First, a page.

Sunday, 1 April 2007

A Passover Story

I may not be blogging too much in the next while due to overload of work and family committments, but as some of you may or may not know, I write in my spare time. As it is passover coming up I thought I would share something I wrote back in '04. It's some personal reflections on the rise of anti-semitism in Toronto. Will be back to normal blogging mode in a couple weeks.

My Uncle Benny: A Passover Story

My uncle Benny was religious man as opposed to my socialist and atheist grandfather Leo, whom I never met as he died before I was born. In general, Himel men were a strong breed with thick bodies, thicker minds and a stubbornness that seemed tied directly to their DNA. Benny displayed this on a daily basis with his strangely wonderful sayings. For example, when he found out I was living with someone out of the Jewish faith, he patted my head, looked sadly at me and said, “A cart that pulls in two directions goes nowhere. But a cart that pulls in the same direction goes further faster.”

Benny had a clothing store on Dundas St. that had a permanent ‘Going Out Of Business’ sign in its window. “Better for business,” he told me. “People want to feel like they are getting a deal.” Having opened his store in the early part of the century, 60 years later he had some of the same stock: beautiful silk gloves from the thirties, real woolen stockings and pillbox hats that could have been bought and worn by Jackie O. I remember being in his store when a costume designer from the CBC came in to buy some of the old stock for a period piece. I was laughing as this poor woman tried bargaining with Uncle Benny. “But Mr. Himel, this clothing is over 50 years old. You can’t be serious about your prices!” He looked at her with a smile, probably thinking, what an amateur. “My dear,” he said to her in his heavy Yiddish accent, “if you think you can find it somewhere else for cheaper, go ahead, but that is my price.” And with that, he gave me a wink and she in turn, gave him a large wad of cash.

Benny attended synagogue every day, continued to hold court giving free advice in his store to the local Portuguese ladies and, for years, argued with the same man over the price of a chicken once a week in Kensington Market. That was just my Uncle Benny.

I woke up the other day listening to the news, as I always do, only to hear about the over-turned gravestones at Bathurst Lawn Jewish Cemetery. It was one of those moments in life. When you realize that the past is not so far in the distance and that your heritage will always be part of who you are.

The last time I was at Bathurst lawn was when my Bubie died at the age of 91. After the coffin was lowered into the ground our family, mostly the younger generation now, slowly and quietly began putting pebbles on the top of the gravestones of our deceased relatives as is the tradition. It was then that I noticed Benny walking by himself in another direction. I slowly followed him and watched as he walked to where a groundskeeper was doing some gardening and grooming on a number of graves. My uncle went over to him and put a pebble on the gravestone right where the man was standing and began talking. “That is my Bella right there,” he said to the groundskeeper as he quietly pointed towards the mound where the man was standing. “That is my Bella,” he said to him again. “My sweet Bella,” he continued, “who I spent most of my life with.” And then this big, thick Himel man wiped away a stream of falling tears. The groundskeeper barely noticed, and with what I believe was unintentional disrespect, awkwardly and uncomfortably moved off the mound and continued to the next to finish his daily work.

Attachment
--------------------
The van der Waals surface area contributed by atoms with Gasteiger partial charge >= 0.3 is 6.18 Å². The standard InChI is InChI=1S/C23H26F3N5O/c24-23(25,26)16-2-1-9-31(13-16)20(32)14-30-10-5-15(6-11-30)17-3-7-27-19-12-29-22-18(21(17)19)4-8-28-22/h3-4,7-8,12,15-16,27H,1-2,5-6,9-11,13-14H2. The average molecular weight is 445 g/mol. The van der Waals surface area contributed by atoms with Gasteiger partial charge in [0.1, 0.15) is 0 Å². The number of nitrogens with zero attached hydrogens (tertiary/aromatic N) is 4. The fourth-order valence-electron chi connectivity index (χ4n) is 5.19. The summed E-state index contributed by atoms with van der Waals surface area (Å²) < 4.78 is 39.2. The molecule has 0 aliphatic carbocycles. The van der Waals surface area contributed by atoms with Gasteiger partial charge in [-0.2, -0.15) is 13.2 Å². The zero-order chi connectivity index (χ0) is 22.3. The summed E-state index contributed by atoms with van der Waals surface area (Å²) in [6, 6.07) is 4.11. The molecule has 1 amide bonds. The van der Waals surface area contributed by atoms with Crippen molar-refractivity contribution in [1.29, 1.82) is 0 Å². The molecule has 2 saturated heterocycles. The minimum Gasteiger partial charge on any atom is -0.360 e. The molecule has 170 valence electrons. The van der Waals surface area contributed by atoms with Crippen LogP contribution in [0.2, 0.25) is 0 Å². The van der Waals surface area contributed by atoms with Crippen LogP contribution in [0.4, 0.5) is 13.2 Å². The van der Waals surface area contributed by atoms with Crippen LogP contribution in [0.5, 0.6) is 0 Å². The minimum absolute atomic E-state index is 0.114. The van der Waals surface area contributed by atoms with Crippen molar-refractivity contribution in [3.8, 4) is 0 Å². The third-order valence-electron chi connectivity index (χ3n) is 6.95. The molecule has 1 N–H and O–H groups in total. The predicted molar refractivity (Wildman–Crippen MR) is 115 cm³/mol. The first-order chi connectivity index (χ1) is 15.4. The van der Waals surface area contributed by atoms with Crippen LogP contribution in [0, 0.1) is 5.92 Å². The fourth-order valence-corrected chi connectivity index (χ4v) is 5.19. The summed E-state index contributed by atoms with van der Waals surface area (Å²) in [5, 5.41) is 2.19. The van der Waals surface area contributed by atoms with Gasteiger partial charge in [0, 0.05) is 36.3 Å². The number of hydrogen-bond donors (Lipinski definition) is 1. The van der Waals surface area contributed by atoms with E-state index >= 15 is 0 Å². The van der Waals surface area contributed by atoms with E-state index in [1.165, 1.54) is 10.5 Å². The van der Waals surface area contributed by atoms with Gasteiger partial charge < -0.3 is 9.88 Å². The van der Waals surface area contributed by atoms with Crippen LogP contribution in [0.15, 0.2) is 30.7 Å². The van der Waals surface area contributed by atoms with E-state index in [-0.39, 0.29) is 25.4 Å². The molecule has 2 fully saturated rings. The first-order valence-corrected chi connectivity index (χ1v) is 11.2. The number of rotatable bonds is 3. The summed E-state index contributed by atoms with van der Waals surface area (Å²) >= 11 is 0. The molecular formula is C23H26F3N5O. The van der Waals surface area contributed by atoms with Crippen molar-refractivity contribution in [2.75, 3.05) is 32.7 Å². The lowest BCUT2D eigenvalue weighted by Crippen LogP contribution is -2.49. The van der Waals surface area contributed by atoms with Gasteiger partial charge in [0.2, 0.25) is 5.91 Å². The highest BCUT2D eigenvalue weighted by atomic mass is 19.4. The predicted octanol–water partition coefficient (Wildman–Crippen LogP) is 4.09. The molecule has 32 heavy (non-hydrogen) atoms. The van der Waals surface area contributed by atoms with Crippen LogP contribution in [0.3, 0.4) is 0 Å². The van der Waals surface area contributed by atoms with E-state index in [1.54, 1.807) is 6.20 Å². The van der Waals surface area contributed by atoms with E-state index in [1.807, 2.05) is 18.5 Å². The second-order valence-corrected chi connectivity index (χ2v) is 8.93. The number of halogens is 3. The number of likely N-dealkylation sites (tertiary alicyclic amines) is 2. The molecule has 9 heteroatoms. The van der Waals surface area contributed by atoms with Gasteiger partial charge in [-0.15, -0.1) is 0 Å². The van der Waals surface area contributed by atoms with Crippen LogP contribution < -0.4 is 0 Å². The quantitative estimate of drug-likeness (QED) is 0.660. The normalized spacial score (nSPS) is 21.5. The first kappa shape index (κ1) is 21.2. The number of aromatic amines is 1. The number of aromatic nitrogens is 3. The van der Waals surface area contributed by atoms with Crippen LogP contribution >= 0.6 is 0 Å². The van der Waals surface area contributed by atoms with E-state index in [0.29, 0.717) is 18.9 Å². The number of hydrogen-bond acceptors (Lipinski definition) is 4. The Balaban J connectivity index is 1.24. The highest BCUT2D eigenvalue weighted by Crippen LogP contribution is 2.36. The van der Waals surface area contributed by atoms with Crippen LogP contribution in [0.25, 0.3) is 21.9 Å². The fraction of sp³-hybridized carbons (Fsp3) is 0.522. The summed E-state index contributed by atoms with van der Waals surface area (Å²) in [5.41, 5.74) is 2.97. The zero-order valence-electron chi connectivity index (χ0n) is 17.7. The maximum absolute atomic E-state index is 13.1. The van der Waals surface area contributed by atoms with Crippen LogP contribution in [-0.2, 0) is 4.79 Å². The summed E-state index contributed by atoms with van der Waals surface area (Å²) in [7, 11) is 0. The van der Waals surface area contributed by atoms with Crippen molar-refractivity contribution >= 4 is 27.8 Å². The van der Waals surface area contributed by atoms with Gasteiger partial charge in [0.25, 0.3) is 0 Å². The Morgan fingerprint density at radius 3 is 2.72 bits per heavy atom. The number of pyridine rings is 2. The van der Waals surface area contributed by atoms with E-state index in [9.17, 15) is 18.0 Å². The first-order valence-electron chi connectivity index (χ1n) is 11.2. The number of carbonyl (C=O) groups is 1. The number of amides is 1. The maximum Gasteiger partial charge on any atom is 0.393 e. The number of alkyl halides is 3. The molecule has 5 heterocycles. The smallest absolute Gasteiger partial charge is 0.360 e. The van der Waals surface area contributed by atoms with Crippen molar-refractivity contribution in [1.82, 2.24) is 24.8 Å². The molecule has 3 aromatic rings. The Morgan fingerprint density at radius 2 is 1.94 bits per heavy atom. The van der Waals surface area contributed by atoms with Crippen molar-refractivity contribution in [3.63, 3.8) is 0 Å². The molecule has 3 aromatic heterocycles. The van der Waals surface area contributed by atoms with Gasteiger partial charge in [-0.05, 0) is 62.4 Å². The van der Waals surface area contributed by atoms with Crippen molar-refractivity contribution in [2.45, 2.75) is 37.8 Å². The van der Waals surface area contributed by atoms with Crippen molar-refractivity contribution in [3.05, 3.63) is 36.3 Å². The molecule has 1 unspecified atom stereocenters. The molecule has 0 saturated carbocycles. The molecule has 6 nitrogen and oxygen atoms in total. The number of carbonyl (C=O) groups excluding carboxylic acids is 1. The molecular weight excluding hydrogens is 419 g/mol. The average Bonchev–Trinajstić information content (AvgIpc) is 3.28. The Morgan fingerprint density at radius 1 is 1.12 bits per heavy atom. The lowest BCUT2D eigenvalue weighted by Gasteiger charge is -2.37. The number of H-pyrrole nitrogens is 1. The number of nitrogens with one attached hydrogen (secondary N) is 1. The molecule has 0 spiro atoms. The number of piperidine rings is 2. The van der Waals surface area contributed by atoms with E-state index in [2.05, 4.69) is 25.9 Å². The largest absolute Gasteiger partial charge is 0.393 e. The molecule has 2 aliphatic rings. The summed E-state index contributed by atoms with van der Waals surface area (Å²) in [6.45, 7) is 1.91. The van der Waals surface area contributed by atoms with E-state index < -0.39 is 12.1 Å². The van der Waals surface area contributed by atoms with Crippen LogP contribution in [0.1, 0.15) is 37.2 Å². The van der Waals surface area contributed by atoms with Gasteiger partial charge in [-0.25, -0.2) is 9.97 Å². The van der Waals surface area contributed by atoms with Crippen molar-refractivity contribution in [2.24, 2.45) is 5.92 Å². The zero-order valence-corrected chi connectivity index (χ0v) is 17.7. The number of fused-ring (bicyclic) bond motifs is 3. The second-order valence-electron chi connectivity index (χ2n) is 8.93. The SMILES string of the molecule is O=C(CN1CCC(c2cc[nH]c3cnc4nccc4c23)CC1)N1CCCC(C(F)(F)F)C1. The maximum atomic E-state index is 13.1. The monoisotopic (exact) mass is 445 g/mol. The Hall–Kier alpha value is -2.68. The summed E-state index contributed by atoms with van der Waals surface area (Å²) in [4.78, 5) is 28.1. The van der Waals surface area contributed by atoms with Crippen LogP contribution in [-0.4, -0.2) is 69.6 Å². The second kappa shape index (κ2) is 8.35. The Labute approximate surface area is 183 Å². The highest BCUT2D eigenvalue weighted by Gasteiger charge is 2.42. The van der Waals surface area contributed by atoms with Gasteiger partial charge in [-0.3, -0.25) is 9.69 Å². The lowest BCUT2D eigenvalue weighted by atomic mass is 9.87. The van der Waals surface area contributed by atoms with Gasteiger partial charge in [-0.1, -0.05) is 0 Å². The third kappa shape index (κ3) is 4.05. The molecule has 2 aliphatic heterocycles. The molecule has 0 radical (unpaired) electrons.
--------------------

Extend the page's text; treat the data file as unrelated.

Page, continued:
My uncle Benny is buried there now, alongside his Bella. As is my Uncle Izzy, Auntie Margaret, my grandfather and my Bubie.

Passover is coming soon. My family used to go to Benny’s and have a true Pesach Seder that lasted way too many hours. But now we are a mishmash of religions, a cart pulling in almost every direction with Greek Orthodox, Catholic and Lutheran Christians, Buddhists, Agnostics, Humanists, Atheists and Jews; a true Canadian crew with the privilege to bring together such a wild and diverse group to celebrate the Exodus of the Jews out of Egypt.

I wonder if the rise of anti-Semitism will be a subject that we will talk about, or terrorism, or the angry state of the world. But for me, someone who is hardly religious, I will see this as a time to give thanks and remembrance, not only for my Jewish ancestors of the ancient past, but for my Uncle Benny too. And Bella and Izzy and all the other individuals who led important and rich lives that deserve the respect of the living as they try to stay peacefully and quietly at rest.

1 comments:

AE6RT said...

Well said.

Mark

 
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